The village blacksmith is a single father raising a family by himself. His greatest happiness lies in his ability to engage in honest work to provide for his family and on Sunday, to hear his daughter sing in the church choir. Her voice gives him great pleasure because it reminds him of the voice of his beloved wife, who is deceased. He imagines that the girl's mother is singing in heaven when he hears his daughter.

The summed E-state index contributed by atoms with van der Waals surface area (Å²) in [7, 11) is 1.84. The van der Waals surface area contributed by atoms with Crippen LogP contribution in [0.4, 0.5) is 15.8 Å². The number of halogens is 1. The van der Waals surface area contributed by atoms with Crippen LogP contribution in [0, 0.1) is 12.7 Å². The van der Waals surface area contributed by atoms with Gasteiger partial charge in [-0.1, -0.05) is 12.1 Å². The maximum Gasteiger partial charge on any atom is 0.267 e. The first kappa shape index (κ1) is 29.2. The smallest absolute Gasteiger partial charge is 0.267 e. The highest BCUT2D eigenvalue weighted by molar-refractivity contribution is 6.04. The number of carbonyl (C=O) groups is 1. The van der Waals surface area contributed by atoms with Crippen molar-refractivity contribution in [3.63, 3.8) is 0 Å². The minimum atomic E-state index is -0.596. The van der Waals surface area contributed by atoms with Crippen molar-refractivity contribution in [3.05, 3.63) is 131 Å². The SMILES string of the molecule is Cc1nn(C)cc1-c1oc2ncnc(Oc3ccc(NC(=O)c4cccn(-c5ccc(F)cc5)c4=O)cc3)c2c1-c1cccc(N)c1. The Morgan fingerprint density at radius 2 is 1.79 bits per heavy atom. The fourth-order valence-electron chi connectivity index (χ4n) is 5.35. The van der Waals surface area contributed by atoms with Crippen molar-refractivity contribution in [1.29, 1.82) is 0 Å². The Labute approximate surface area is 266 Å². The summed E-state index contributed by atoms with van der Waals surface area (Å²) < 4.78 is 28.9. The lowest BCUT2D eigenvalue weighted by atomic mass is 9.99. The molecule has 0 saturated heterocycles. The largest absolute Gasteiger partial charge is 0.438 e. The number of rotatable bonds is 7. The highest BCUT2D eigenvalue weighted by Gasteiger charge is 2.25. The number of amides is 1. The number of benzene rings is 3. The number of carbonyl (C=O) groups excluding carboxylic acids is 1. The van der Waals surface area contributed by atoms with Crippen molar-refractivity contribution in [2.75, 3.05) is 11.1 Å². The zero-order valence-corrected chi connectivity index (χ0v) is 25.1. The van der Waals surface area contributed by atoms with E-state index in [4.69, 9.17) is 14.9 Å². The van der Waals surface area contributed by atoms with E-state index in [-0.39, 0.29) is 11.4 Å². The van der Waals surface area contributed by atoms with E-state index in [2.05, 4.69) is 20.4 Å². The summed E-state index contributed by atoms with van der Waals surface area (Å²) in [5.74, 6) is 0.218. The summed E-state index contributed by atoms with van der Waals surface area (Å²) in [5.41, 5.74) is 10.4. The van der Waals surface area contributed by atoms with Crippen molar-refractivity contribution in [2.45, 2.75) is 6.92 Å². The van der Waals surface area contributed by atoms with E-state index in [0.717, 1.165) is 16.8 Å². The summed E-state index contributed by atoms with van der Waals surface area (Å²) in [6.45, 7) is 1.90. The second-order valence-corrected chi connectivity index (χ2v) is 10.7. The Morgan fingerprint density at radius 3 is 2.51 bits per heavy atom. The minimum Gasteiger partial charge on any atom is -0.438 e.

The blacksmith knows that he can look 'the whole world in the face/For he owes not any man.' Although he is sad that his wife is no longer with him, he can rejoice in the ability to live life on his terms, 'Toiling,—rejoicing,—sorrowing,/ Onward through life he goes...' This brings him much happiness.